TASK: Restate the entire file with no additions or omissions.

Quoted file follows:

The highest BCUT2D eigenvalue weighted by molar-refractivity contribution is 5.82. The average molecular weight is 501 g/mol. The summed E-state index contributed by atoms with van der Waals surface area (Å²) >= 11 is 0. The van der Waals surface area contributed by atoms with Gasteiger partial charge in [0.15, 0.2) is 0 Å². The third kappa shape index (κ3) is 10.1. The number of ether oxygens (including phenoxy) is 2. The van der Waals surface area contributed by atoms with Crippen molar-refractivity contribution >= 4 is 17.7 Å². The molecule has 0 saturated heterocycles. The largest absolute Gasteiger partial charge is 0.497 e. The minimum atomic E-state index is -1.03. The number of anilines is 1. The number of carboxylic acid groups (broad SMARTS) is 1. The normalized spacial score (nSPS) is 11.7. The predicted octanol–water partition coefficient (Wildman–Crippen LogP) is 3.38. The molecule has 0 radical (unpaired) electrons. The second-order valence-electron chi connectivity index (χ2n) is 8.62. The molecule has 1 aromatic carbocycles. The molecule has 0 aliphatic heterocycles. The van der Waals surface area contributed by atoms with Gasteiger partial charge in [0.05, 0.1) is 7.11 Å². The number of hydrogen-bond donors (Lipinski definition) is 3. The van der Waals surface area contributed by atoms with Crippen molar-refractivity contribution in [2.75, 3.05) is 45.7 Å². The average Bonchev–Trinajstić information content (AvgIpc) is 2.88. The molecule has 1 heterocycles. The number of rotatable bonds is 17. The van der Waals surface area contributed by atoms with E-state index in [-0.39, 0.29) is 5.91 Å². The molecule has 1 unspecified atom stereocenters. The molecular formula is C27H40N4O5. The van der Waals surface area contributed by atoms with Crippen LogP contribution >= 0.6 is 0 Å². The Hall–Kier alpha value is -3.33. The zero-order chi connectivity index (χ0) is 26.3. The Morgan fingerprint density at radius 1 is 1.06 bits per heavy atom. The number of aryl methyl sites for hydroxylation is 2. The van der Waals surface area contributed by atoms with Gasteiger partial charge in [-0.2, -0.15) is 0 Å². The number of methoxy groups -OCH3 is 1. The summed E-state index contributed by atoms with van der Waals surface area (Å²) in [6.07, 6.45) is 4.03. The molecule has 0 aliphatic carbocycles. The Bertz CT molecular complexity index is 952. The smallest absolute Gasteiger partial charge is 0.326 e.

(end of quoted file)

The highest BCUT2D eigenvalue weighted by molar-refractivity contribution is 5.82. The average molecular weight is 501 g/mol. The summed E-state index contributed by atoms with van der Waals surface area (Å²) >= 11 is 0. The van der Waals surface area contributed by atoms with Gasteiger partial charge in [0.15, 0.2) is 0 Å². The third kappa shape index (κ3) is 10.1. The number of ether oxygens (including phenoxy) is 2. The van der Waals surface area contributed by atoms with Crippen molar-refractivity contribution >= 4 is 17.7 Å². The molecule has 0 saturated heterocycles. The largest absolute Gasteiger partial charge is 0.497 e. The minimum atomic E-state index is -1.03. The number of anilines is 1. The number of carboxylic acid groups (broad SMARTS) is 1. The normalized spacial score (nSPS) is 11.7. The predicted octanol–water partition coefficient (Wildman–Crippen LogP) is 3.38. The molecule has 0 radical (unpaired) electrons. The second-order valence-electron chi connectivity index (χ2n) is 8.62. The molecule has 1 aromatic carbocycles. The molecule has 0 aliphatic heterocycles. The van der Waals surface area contributed by atoms with Gasteiger partial charge in [0.05, 0.1) is 7.11 Å². The number of hydrogen-bond donors (Lipinski definition) is 3. The van der Waals surface area contributed by atoms with Crippen molar-refractivity contribution in [2.75, 3.05) is 45.7 Å². The average Bonchev–Trinajstić information content (AvgIpc) is 2.88. The molecule has 1 heterocycles. The number of rotatable bonds is 17. The van der Waals surface area contributed by atoms with E-state index in [-0.39, 0.29) is 5.91 Å². The molecule has 1 unspecified atom stereocenters. The molecular formula is C27H40N4O5. The van der Waals surface area contributed by atoms with Crippen LogP contribution >= 0.6 is 0 Å². The Hall–Kier alpha value is -3.33. The zero-order chi connectivity index (χ0) is 26.3. The Morgan fingerprint density at radius 1 is 1.06 bits per heavy atom. The number of aryl methyl sites for hydroxylation is 2. The van der Waals surface area contributed by atoms with Gasteiger partial charge in [-0.2, -0.15) is 0 Å². The number of methoxy groups -OCH3 is 1. The summed E-state index contributed by atoms with van der Waals surface area (Å²) in [6.07, 6.45) is 4.03. The molecule has 0 aliphatic carbocycles. The Bertz CT molecular complexity index is 952. The smallest absolute Gasteiger partial charge is 0.326 e.